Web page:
Intercontinental Exchange

ICE : History | Membership | Types Traded | Further Reading

The Intercontinental Exchange (NYSE: ICE) is one of the world’s leading currency and commodity futures exchanges, with exchanges located in London (ICE Futures Europe), New York (ICE Futures US) and Winnipeg (ICE Futures Canada). The ICE, as it is colloquially known, deals mainly in agricultural commodities and energy commodities: indeed, ICE Futures Europe is responsible for over half of the world’s daily traded contracts for crude oil and refined oil products.

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Though The ICE started by using a traditional open outcry system for trading, it now uses an electronic trading system, with the opportunity for members and brokers to participate in online commodity trading should they desire.

History of the Intercontinental Exchange

The Intercontinental Exchange was founded in 2000, but has a longer history due to its acquisition of previously existing exchanges. Though it was started to provide a new option in the over the counter (OTC) markets, the ICE quickly established a presence in futures with the purchase of London’s venerable International Petroleum Exchange (IPE) in 2001, now called ICE Futures Europe. Another round of major expansion followed in 2007, with the Intercontinental Exchange first acquiring the historic New York Board of Trade (NYBOT), now called ICE Futures US, and then Canada’s largest agricultural commodities exchange the Winnipeg Commodity Exchange (WCE), now ICE Futures Canada. The purchase of these three exchanges has given the ICE a leading position in agricultural commodities and energy commodities, especially in crude oil and its derivatives.

Membership of the Intercontinental Exchange

Membership classes are different for each of the three main futures exchanges of the Intercontinental Exchange:

  • ICE Futures Canada:
    • Direct Access Trading Participants: these members may engage in commodity trading on ICE Futures Canada, and my do so via direct access to the trading system. They qualify for a reduction in trading fees, and must also be Clearing Participants of the exchange.
    • Trading Participants: these may trade commodities on ICE Futures Canada, but must engage the services of a Direct Access Trading Participant in order for their trades to be cleared.
    • Merchant Participants: these members may perform limited actions, such as such as the issue of warrants and the registration of elevators.
    • Ancillary Participants: observer members of ICE Futures Canada. They have no trading rights; participation is intended to establish connection between the participant and the exchange.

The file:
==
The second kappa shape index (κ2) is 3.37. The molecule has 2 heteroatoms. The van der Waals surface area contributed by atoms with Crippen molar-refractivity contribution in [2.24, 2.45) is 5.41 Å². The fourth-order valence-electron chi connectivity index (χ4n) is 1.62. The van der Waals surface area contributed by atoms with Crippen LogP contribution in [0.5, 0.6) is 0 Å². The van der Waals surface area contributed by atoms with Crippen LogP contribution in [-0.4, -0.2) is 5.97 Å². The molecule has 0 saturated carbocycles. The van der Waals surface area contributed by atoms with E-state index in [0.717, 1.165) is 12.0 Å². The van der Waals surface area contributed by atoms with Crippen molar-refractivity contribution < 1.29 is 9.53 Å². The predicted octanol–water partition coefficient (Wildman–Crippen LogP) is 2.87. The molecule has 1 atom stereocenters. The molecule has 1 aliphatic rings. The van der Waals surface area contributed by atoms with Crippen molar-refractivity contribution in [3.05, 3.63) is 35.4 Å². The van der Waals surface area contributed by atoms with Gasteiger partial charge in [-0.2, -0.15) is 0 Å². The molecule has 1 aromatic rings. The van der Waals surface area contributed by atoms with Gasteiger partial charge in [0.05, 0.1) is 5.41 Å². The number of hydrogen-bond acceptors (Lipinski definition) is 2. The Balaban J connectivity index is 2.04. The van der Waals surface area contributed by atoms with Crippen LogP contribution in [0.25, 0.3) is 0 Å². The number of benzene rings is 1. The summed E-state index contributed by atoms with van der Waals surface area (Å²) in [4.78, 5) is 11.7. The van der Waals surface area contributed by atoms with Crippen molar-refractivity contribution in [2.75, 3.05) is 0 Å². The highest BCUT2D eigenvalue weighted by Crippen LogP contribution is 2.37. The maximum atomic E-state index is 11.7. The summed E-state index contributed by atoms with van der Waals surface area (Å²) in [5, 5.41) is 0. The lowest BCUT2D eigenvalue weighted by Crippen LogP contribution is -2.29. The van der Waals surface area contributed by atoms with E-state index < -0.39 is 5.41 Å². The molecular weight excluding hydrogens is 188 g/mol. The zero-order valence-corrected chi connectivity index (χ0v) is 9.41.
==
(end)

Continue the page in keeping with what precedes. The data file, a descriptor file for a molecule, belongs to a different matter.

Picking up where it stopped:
• ICE Futures Europe:
    • General Participants: these members may trade commodities on ICE Futures Europe for themselves and on behalf of others.
    • Trade Participants: trade members may only trade on the exchange on their own behalf.
    • Individual Participants: these members have the same rights as trading members, but must be sole traders, or companies in which are 90% controlled by a single person.
    • Clearing Members: this type of membership only exists additionally to one of the three listed previously. Clearing members may also clear the trades they are permitted to make.
  • ICE Futures US:
    • Trading Member: individuals that may trade all commodities listed on ICE Futures US. Trading members may lease out their memberships.
    • Member Firm: these are firms (normally financial institutions and brokers etc that have permission to trade on the exchange. This permission is conferred by the fact that a senior figure in the firm is a reading member of the exchange. This figure should be responsible for supervising the firm’s trading on ICE Futures US.
    • Lessee: individual memberships may be leased – lessees are members that have leased their trading membership from another for the purpose of trading on ICE Futures US.
    • Permit Holder: permit holders are individuals that may trade on ICE Futures US, but this is limited to the commodities specified in their membership contract. These members may not lease their membership.
    • Floor Trading: Trading members that are also members of the National Futures Association (NFA) may upgrade their membership to become floor traders or floor brokers.

Commodities Traded on the Intercontinental Exchange

A wide range of agricultural commodities and energy commodities are traded on the three futures exchanges that go to make up the main part of the business of the Intercontinental Exchange. All commodities listed below are followed by their contract code in brackets; some commodities have more than one contract code due to the existence of different contracts for the trading of those commodities.

  • Agricultural Commodities: Barley (AB), Canola (RS), Cocoa (CC), Coffee (KC; RC – Robusta Futures), Cotton No. 2 (CT), Frozen Concentrated Orange Juice, also known as FCOJ (OJ), Sugar No. 11 (SB), Sugar No. 16 (SF).
  • Energy Commodities: Brent Crude Oil (B), Coal (AFR – Richards Bay Coal Futures; ATW – Rotterdam Coal Futures; NCF – Newcastle Coal Futures), Gasoil (G), Heating Oil (O), Natural Gas (L – UK Natural Gas Futures Daily; M – UK Natural Gas Futures Monthly; TTD – Dutch TTF Gas Daily Futures; TTF – Dutch TTF Gas Futures), UK Electricity (J – UK Base Electricity Futures Daily; Y – UK Base Electricity Futures Monthly; Z – UK Peak Electricity Futures Daily; P – UK peak Electricity Futures Monthly).

Further Reading

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